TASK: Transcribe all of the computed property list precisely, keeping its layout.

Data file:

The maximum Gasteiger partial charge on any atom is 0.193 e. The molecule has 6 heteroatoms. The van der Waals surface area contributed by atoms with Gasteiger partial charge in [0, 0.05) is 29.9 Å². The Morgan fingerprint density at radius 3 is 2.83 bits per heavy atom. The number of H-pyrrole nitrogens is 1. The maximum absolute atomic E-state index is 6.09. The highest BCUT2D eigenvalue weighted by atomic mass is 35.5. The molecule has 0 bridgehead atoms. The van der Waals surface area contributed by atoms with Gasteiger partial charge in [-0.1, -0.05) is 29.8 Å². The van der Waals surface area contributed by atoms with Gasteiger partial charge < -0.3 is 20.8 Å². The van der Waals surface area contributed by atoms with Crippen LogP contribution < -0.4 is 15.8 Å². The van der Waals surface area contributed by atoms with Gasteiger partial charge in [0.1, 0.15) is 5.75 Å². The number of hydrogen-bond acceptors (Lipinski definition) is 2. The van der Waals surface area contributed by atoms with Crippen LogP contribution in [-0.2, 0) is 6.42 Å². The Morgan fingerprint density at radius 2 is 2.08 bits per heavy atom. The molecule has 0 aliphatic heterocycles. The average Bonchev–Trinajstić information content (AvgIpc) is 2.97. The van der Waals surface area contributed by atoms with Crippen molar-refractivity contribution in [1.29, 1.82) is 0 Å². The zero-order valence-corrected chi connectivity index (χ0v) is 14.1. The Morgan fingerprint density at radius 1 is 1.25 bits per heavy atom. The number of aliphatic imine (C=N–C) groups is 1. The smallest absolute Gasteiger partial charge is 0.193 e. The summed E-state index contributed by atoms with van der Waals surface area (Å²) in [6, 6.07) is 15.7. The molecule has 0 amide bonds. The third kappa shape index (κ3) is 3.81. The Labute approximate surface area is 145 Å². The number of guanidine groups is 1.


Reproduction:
The maximum Gasteiger partial charge on any atom is 0.193 e. The molecule has 6 heteroatoms. The van der Waals surface area contributed by atoms with Gasteiger partial charge in [0, 0.05) is 29.9 Å². The Morgan fingerprint density at radius 3 is 2.83 bits per heavy atom. The number of H-pyrrole nitrogens is 1. The maximum absolute atomic E-state index is 6.09. The highest BCUT2D eigenvalue weighted by atomic mass is 35.5. The molecule has 0 bridgehead atoms. The van der Waals surface area contributed by atoms with Gasteiger partial charge in [-0.1, -0.05) is 29.8 Å². The van der Waals surface area contributed by atoms with Gasteiger partial charge < -0.3 is 20.8 Å². The van der Waals surface area contributed by atoms with Crippen LogP contribution < -0.4 is 15.8 Å². The van der Waals surface area contributed by atoms with Gasteiger partial charge in [0.1, 0.15) is 5.75 Å². The number of hydrogen-bond acceptors (Lipinski definition) is 2. The van der Waals surface area contributed by atoms with Crippen LogP contribution in [-0.2, 0) is 6.42 Å². The Morgan fingerprint density at radius 2 is 2.08 bits per heavy atom. The molecule has 0 aliphatic heterocycles. The average Bonchev–Trinajstić information content (AvgIpc) is 2.97. The van der Waals surface area contributed by atoms with Crippen molar-refractivity contribution in [1.29, 1.82) is 0 Å². The zero-order valence-corrected chi connectivity index (χ0v) is 14.1. The Morgan fingerprint density at radius 1 is 1.25 bits per heavy atom. The number of aliphatic imine (C=N–C) groups is 1. The smallest absolute Gasteiger partial charge is 0.193 e. The summed E-state index contributed by atoms with van der Waals surface area (Å²) in [6, 6.07) is 15.7. The molecule has 0 amide bonds. The third kappa shape index (κ3) is 3.81. The Labute approximate surface area is 145 Å². The number of guanidine groups is 1.